President Erdogan and other Turkish leaders have attended the opening of a third bridge in Istanbul spanning the strait between Asia and Europe. The government says it is the widest of its kind in the world.
Turkey on Friday opened a third bridge connecting the Asian and European sides of its largest city, Istanbul.
Thousands of supporters of the ruling Justice and Development Party (AKP) joined President Recep Tayyip Erdogan on a large stage area, wearing matching white hats with the bridge's logo. All the ceremonies were broadcast live, replete with speeches by the politicians in attendance.
Erdogan later traveled over the bridge in a heavily guarded bus.
The bridge, one of many infrastructure projects promoted by Erdogan, is meant to alleviate the traffic problems on the other two Bosporus bridges, help to develop the city's northern areas and to provide a connection to a new airport currently under construction.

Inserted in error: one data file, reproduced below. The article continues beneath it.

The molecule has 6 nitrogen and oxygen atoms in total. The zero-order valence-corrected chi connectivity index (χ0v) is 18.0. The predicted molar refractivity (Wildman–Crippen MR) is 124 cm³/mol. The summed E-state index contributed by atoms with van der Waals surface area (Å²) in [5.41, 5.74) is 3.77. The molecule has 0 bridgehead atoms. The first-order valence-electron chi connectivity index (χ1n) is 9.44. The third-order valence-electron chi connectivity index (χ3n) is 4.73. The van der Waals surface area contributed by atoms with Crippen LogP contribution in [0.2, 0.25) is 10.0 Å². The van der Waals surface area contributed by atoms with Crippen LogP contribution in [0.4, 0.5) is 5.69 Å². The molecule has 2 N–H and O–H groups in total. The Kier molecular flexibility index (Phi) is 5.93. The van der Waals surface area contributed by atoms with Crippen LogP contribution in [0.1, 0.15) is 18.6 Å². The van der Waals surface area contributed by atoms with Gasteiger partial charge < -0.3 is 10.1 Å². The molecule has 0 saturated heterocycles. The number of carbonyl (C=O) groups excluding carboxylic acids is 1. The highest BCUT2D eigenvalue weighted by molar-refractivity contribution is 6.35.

It took more than three years to build and has cost some 3 billion dollars (2.7 billion euros). The government has described it as the widest suspension bridge of its kind in the world.
It is the longest of the three bridges now spanning the strait and carries an eight-lane road and twin railway tracks. The First Bosporus Bridge opened in 1973 and the Fifth Sultan Mehmet Bridge in 1988.
The bridge is named Yavuz Sultan Selim after Sultan Selim I, under whose reign the Ottoman Empire expanded greatly into the Middle East before he died in 1520.
Erdogan has been criticized for what he himself has humorously called "crazy projects," with opponents saying they are often too extravagant and damage the environment.
Another large-scale project for the city, the Eurasia tunnel under the Bosporus, is expected to be inaugurated on December 20. It will complement the Marmaray railway tunnel, which opened in 2013.
tj/jil (dpa, AFP)